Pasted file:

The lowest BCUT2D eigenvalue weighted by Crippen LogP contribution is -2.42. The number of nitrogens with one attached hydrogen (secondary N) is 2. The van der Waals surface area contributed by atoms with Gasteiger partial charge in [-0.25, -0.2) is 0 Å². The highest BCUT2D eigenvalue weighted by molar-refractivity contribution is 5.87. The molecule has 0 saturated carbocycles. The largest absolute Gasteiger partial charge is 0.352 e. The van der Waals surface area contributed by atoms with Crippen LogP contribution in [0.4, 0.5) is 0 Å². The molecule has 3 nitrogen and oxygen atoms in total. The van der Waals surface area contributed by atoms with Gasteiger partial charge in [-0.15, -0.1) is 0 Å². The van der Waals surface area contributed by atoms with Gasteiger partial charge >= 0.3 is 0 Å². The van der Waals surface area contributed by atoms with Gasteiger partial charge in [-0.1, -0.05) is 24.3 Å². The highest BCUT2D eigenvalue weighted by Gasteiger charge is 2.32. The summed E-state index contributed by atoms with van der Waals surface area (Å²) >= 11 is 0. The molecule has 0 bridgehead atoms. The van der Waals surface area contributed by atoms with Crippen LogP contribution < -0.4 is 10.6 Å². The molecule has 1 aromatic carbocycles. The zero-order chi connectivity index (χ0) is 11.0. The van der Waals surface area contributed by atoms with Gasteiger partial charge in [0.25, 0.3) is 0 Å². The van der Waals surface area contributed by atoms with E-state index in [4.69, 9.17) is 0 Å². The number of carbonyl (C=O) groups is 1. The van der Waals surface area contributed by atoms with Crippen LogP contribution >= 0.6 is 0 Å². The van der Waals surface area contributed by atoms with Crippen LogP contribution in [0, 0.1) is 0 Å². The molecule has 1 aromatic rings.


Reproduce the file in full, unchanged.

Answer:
The lowest BCUT2D eigenvalue weighted by Crippen LogP contribution is -2.42. The number of nitrogens with one attached hydrogen (secondary N) is 2. The van der Waals surface area contributed by atoms with Gasteiger partial charge in [-0.25, -0.2) is 0 Å². The highest BCUT2D eigenvalue weighted by molar-refractivity contribution is 5.87. The molecule has 0 saturated carbocycles. The largest absolute Gasteiger partial charge is 0.352 e. The van der Waals surface area contributed by atoms with Crippen LogP contribution in [0.4, 0.5) is 0 Å². The molecule has 3 nitrogen and oxygen atoms in total. The van der Waals surface area contributed by atoms with Gasteiger partial charge in [-0.15, -0.1) is 0 Å². The van der Waals surface area contributed by atoms with Gasteiger partial charge >= 0.3 is 0 Å². The van der Waals surface area contributed by atoms with Gasteiger partial charge in [-0.1, -0.05) is 24.3 Å². The highest BCUT2D eigenvalue weighted by Gasteiger charge is 2.32. The summed E-state index contributed by atoms with van der Waals surface area (Å²) >= 11 is 0. The molecule has 0 bridgehead atoms. The van der Waals surface area contributed by atoms with Crippen LogP contribution < -0.4 is 10.6 Å². The molecule has 1 aromatic carbocycles. The zero-order chi connectivity index (χ0) is 11.0. The van der Waals surface area contributed by atoms with Gasteiger partial charge in [0.25, 0.3) is 0 Å². The van der Waals surface area contributed by atoms with E-state index in [4.69, 9.17) is 0 Å². The number of carbonyl (C=O) groups is 1. The van der Waals surface area contributed by atoms with Crippen LogP contribution >= 0.6 is 0 Å². The van der Waals surface area contributed by atoms with Crippen LogP contribution in [0, 0.1) is 0 Å². The molecule has 1 aromatic rings.